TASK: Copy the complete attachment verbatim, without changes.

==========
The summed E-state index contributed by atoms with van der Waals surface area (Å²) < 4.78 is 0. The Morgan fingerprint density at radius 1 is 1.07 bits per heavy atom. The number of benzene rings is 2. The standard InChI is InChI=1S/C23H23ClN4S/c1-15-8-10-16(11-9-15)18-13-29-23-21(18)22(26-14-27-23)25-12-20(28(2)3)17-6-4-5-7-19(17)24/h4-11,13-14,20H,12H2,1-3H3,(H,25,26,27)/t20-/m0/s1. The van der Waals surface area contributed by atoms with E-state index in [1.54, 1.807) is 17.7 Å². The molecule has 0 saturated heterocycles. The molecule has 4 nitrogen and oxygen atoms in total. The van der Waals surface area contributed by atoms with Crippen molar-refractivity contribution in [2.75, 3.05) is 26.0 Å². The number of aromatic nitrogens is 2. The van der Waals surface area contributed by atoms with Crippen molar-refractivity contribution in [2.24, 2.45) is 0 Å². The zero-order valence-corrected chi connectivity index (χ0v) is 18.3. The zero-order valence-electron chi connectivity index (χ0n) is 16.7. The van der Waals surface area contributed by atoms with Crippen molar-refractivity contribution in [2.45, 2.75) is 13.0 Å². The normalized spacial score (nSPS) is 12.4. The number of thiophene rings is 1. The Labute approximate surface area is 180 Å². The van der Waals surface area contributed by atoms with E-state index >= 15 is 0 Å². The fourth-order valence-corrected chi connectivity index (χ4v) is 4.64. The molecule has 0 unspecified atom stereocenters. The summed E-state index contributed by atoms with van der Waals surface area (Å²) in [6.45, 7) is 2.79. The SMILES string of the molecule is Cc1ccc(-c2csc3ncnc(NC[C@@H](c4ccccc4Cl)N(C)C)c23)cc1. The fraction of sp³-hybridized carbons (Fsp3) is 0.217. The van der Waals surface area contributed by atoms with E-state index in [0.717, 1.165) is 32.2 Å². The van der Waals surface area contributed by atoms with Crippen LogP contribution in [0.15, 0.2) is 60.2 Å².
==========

The summed E-state index contributed by atoms with van der Waals surface area (Å²) < 4.78 is 0. The Morgan fingerprint density at radius 1 is 1.07 bits per heavy atom. The number of benzene rings is 2. The standard InChI is InChI=1S/C23H23ClN4S/c1-15-8-10-16(11-9-15)18-13-29-23-21(18)22(26-14-27-23)25-12-20(28(2)3)17-6-4-5-7-19(17)24/h4-11,13-14,20H,12H2,1-3H3,(H,25,26,27)/t20-/m0/s1. The van der Waals surface area contributed by atoms with E-state index in [1.54, 1.807) is 17.7 Å². The molecule has 0 saturated heterocycles. The molecule has 4 nitrogen and oxygen atoms in total. The van der Waals surface area contributed by atoms with Crippen molar-refractivity contribution in [2.75, 3.05) is 26.0 Å². The number of aromatic nitrogens is 2. The van der Waals surface area contributed by atoms with Crippen molar-refractivity contribution in [2.24, 2.45) is 0 Å². The zero-order valence-corrected chi connectivity index (χ0v) is 18.3. The zero-order valence-electron chi connectivity index (χ0n) is 16.7. The van der Waals surface area contributed by atoms with Crippen molar-refractivity contribution in [2.45, 2.75) is 13.0 Å². The normalized spacial score (nSPS) is 12.4. The number of thiophene rings is 1. The Labute approximate surface area is 180 Å². The van der Waals surface area contributed by atoms with E-state index >= 15 is 0 Å². The fourth-order valence-corrected chi connectivity index (χ4v) is 4.64. The molecule has 0 unspecified atom stereocenters. The summed E-state index contributed by atoms with van der Waals surface area (Å²) in [6.45, 7) is 2.79. The SMILES string of the molecule is Cc1ccc(-c2csc3ncnc(NC[C@@H](c4ccccc4Cl)N(C)C)c23)cc1. The fraction of sp³-hybridized carbons (Fsp3) is 0.217. The van der Waals surface area contributed by atoms with E-state index in [0.717, 1.165) is 32.2 Å². The van der Waals surface area contributed by atoms with Crippen LogP contribution in [0.15, 0.2) is 60.2 Å².